The Circles of Care exercise is designed to help you regain some perspective on your life. If you haven't tried it out yet, please take a look and see if it helps you. You can try doing the Circles of Care meditation when you find yourself in the middle of a difficult situation. Even better, try to make some time to practice it regularly (on a weekend morning when you have time, for example). With regular practice, you will find your perspective changing. You will improve your ability to automatically keep things in perspective when you face a challenge.
Remember, each one of us is connected to many other people and things. The world is vastly more complex and beautiful than any one of us can see at one time. Turn your mind to something that is beautiful or worth contemplating: a lovely flower, an interesting idea, an unexpected smile. This will help you get outside your own situation and see things from a new angle, helping distance you from your negative emotions.

Control

The classic Stoic dichotomy of control goes like this: focus on what is within your power to control (your own opinions, motivation, and actions), and don't stress about those things you can't control (which is everything else). By focusing on what you can control, you devote your energy to an area where you can make a difference. You don't waste your energy on things you can never change.

Keep in mind, though, that this is not a prescription for being passive or giving up. You can still take action, knowing that you can influence things around you, but not control them. The difference is that you act knowing the results are ultimately not up to you--you can only do what you can do. It's like the old Serenity Prayer (coined by theologian Reinhold Niebuhr), which goes like this:

Grant me the serenity to accept the things I cannot change,

Courage to change the things I can,

And wisdom to know the difference.

In any difficult situation, you can always stop and ask yourself what parts of the situation are truly up to you. Most of the time, the only things you directly control are your own thoughts and actions. Make sure that you get those right. After that, you can work toward influencing the other people and things around you, always making sure you maintain your own integrity.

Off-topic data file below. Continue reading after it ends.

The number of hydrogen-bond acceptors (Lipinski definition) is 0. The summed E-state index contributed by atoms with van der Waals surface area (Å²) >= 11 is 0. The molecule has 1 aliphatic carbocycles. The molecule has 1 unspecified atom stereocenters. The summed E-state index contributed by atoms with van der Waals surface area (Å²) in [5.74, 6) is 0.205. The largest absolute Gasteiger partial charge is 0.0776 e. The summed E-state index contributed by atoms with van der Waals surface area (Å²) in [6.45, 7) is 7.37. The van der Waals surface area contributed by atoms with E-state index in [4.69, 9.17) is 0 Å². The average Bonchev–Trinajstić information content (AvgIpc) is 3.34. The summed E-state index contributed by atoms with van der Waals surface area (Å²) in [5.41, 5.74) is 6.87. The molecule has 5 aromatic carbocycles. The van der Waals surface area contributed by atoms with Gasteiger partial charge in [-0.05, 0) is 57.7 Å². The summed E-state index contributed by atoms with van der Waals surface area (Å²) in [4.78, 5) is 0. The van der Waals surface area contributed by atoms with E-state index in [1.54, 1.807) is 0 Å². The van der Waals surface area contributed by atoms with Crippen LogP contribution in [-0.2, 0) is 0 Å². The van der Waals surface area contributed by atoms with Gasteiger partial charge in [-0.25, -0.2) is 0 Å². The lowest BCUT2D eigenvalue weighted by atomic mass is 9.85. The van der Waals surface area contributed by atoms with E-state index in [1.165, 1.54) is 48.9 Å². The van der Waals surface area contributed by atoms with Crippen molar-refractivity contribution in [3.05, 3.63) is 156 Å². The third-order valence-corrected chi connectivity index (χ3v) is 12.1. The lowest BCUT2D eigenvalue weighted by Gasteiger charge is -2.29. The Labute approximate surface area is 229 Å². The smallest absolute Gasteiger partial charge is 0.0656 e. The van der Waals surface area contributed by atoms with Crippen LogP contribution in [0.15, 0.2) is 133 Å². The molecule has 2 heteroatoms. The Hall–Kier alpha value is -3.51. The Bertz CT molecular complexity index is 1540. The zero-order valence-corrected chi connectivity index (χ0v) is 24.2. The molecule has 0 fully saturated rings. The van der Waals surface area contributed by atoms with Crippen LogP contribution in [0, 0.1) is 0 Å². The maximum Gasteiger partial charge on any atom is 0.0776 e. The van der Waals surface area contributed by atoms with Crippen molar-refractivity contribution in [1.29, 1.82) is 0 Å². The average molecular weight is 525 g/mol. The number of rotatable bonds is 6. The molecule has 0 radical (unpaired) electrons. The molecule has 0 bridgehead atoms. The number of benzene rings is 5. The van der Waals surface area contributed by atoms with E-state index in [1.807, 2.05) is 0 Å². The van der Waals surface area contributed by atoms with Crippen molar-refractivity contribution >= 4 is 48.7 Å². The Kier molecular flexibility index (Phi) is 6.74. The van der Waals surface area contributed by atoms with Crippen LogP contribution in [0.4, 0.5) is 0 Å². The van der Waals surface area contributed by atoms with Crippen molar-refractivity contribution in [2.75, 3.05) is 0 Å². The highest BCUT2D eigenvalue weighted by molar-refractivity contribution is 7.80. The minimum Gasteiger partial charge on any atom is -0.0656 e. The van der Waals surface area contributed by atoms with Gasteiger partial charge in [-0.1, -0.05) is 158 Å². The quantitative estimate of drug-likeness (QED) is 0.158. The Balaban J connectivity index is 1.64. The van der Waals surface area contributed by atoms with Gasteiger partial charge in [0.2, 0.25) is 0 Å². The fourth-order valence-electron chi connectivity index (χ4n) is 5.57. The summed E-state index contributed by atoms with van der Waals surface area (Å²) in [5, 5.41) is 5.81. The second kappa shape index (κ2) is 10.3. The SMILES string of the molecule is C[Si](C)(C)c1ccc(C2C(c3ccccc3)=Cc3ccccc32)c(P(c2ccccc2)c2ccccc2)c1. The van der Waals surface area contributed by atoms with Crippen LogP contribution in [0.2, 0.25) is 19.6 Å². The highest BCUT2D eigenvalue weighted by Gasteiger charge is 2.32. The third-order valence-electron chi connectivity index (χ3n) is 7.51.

Image by Kyle Cottrell

The 7 Cs

When you put Stoicism into practice, you will find many mental benefits. Here are the 7 Cs that result from your dedicated practice of Stoicare.

  • Clarity

  • Consistency

  • Commitment

  • Calm

  • Confidence

  • Coherence

  • Contentment

Applying the 4 Cs

 

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Parent

Neurodiversity

Medical Professional

Choice

After thinking through your character, your position in the cosmos, and what you can control, you are ready to make your choice. How will you respond in this challenging situation? Remember, your happiness does not depend on external circumstances but on how you respond to those external circumstances. Even if other people have put you in a difficult situation, it is possible for you to make the best choice in that situation. Given what you have, what's the best you can do?

No one is perfect, and it's impossible to know everything. Sometimes, despite your best efforts, your actions do not have the intended effect. That's ok--it's not your fault that you can't see the future! We are all just making the best choices we can based on the information we have. If you thought through the 4 Cs and things didn't turn out the way you hoped, you can still feel proud of yourself for making the best of a difficult situation. Try not to get discouraged. Sometimes life is just tough, no matter what you do.

Just keep coming back to the 4 Cs, and reset your intention for the next time. With practice, it will get easier to apply Stoic principles to your role as a caregiver.